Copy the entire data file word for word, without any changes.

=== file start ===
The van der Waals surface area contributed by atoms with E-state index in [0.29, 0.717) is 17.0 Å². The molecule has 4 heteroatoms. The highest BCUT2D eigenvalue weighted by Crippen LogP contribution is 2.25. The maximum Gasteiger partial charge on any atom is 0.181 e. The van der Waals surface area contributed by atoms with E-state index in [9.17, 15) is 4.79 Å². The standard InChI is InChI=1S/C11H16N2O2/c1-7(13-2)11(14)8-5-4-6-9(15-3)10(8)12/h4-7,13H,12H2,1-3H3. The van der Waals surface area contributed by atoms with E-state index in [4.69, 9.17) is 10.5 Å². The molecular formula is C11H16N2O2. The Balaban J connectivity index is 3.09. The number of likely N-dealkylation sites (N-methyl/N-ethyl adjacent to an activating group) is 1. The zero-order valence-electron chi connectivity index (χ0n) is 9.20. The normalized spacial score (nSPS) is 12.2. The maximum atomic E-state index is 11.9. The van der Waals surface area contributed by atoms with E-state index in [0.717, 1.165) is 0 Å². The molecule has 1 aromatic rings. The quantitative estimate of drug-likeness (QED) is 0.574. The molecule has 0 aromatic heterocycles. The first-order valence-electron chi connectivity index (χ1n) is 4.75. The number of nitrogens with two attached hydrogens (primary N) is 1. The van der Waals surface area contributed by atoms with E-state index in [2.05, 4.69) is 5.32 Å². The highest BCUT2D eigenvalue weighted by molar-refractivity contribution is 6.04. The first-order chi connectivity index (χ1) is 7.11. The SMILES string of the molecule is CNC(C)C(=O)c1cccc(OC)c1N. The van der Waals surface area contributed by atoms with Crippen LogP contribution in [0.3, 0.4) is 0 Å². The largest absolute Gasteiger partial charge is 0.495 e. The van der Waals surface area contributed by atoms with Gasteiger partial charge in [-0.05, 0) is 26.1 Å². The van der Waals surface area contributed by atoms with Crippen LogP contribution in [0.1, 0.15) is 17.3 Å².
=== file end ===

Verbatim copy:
The van der Waals surface area contributed by atoms with E-state index in [0.29, 0.717) is 17.0 Å². The molecule has 4 heteroatoms. The highest BCUT2D eigenvalue weighted by Crippen LogP contribution is 2.25. The maximum Gasteiger partial charge on any atom is 0.181 e. The van der Waals surface area contributed by atoms with E-state index in [9.17, 15) is 4.79 Å². The standard InChI is InChI=1S/C11H16N2O2/c1-7(13-2)11(14)8-5-4-6-9(15-3)10(8)12/h4-7,13H,12H2,1-3H3. The van der Waals surface area contributed by atoms with E-state index in [4.69, 9.17) is 10.5 Å². The molecular formula is C11H16N2O2. The Balaban J connectivity index is 3.09. The number of likely N-dealkylation sites (N-methyl/N-ethyl adjacent to an activating group) is 1. The zero-order valence-electron chi connectivity index (χ0n) is 9.20. The normalized spacial score (nSPS) is 12.2. The maximum atomic E-state index is 11.9. The van der Waals surface area contributed by atoms with E-state index in [0.717, 1.165) is 0 Å². The molecule has 1 aromatic rings. The quantitative estimate of drug-likeness (QED) is 0.574. The molecule has 0 aromatic heterocycles. The first-order valence-electron chi connectivity index (χ1n) is 4.75. The number of nitrogens with two attached hydrogens (primary N) is 1. The van der Waals surface area contributed by atoms with E-state index in [2.05, 4.69) is 5.32 Å². The highest BCUT2D eigenvalue weighted by molar-refractivity contribution is 6.04. The first-order chi connectivity index (χ1) is 7.11. The SMILES string of the molecule is CNC(C)C(=O)c1cccc(OC)c1N. The van der Waals surface area contributed by atoms with Crippen LogP contribution in [0.3, 0.4) is 0 Å². The largest absolute Gasteiger partial charge is 0.495 e. The van der Waals surface area contributed by atoms with Gasteiger partial charge in [-0.05, 0) is 26.1 Å². The van der Waals surface area contributed by atoms with Crippen LogP contribution in [0.1, 0.15) is 17.3 Å².